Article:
SARAVEJO, Bosnia (AP) — The U.N. says people in all major cities across the Western Balkans face alarming levels of air pollution that are reducing their life expectancies because the underdeveloped, politically fragile region is still heavily reliant on burning coal to generate power. The report...
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June 02, 2019 - 1:24 pm
BUDAPEST, Hungary (AP) — A few thousand mostly academics and students held a protest march against a plan by Prime Minister Viktor Orban's government to seize control of the research network of the Hungarian Academy of Sciences. Critics say the government plan threatens academic freedom and...
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FILE - This Saturday, May 25, 2019, file photo provided by Cache County Sheriff's Office shows Alex Whipple. Police were able to quickly connect Whipple to the disappearance and death of a 5-year-old Utah girl using a new type of DNA test that can produce results within hours, authorities said. Logan police used a Rapid DNA test to link Alex Whipple to the Saturday disappearance of his niece, Elizabeth "Lizzy" Shelley, KSL-TV reported .(Cache County Sheriff's Office via AP, File)
May 31, 2019 - 9:41 pm
LOGAN, Utah (AP) — Police were able to quickly connect a man to the disappearance and death of a 5-year-old Utah girl using a new type of DNA test that can produce results within hours, authorities said. Logan police used a Rapid DNA test to link Alex Whipple to the Saturday disappearance of his...
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FILE - In this July 16, 2004, file photo, a gray wolf is seen at the Wildlife Science Center in Forest Lake, Minn. Government officials say they are reviewing a report from a scientific panel that faulted plans to lift protections for the animals (AP Photo/Dawn Villella, File)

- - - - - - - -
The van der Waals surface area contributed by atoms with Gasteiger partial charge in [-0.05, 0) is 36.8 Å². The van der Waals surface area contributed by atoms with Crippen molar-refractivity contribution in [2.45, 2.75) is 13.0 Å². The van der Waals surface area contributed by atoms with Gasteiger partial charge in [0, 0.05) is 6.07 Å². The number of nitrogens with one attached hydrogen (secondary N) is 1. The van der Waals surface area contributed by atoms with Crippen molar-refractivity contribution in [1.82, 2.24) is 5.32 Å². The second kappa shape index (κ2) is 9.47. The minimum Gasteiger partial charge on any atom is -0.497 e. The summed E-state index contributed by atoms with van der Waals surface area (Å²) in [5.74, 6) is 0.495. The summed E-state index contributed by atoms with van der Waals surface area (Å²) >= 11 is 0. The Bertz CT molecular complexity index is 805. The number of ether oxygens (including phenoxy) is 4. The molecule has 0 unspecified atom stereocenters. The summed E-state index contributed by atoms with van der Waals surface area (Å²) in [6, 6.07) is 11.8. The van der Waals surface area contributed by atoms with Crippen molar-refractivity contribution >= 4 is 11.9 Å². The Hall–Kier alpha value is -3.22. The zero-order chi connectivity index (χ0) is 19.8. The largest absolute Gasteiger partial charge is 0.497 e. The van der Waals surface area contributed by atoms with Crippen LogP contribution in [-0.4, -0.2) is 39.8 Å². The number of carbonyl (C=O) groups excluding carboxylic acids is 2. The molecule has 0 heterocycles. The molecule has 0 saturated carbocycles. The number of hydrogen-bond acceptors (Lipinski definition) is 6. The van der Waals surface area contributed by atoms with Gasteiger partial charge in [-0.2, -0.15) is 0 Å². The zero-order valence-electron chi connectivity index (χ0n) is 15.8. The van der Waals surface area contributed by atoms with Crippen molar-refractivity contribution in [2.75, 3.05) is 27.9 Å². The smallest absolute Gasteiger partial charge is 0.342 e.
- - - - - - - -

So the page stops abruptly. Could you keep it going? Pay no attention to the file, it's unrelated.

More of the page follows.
May 31, 2019 - 8:20 pm
BILLINGS, Mont. (AP) — Scientists tasked with reviewing government plans to lift protections for gray wolves across most of the U.S. said in a report released Friday that the proposal has numerous factual errors and other problems. The five-member scientific panel's conclusions were detailed in a...
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FILE - In this July 16, 2004, file photo, a gray wolf is seen at the Wildlife Science Center in Forest Lake, Minn. Government officials say they are reviewing a report from a scientific panel that faulted plans to lift protections for the animals (AP Photo/Dawn Villella, File)
May 31, 2019 - 7:56 pm
BILLINGS, Mont. (AP) — Scientists tasked with reviewing government plans to lift protections for gray wolves across most of the U.S. said in a report released Friday that the proposal has numerous factual errors and other problems. The five-member scientific panel's conclusions were detailed in a...
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In this May 24, 2019 photo, teachers and students from Northwest Montessori School in Seattle examine the carcass of a gray whale after it washed up on the coast of Washington's Olympic Peninsula, just north of Kalaloch Campground in Olympic National Park. Federal scientists on Friday, May 31 opened an investigation into what is causing a spike in gray whale deaths along the West Coast this year. So far, about 70 whales have stranded on the coasts of Washington, Oregon, Alaska and California, the most since 2000. (AP Photo/Gene Johnson)
May 31, 2019 - 7:50 pm
SEATTLE (AP) — U.S. scientists said Friday they will investigate why an unusual number of gray whales are washing up dead on West Coast beaches. About 70 whales have been found dead so far this year on the coasts of California, Oregon, Washington and Alaska, the most since 2000. About five more...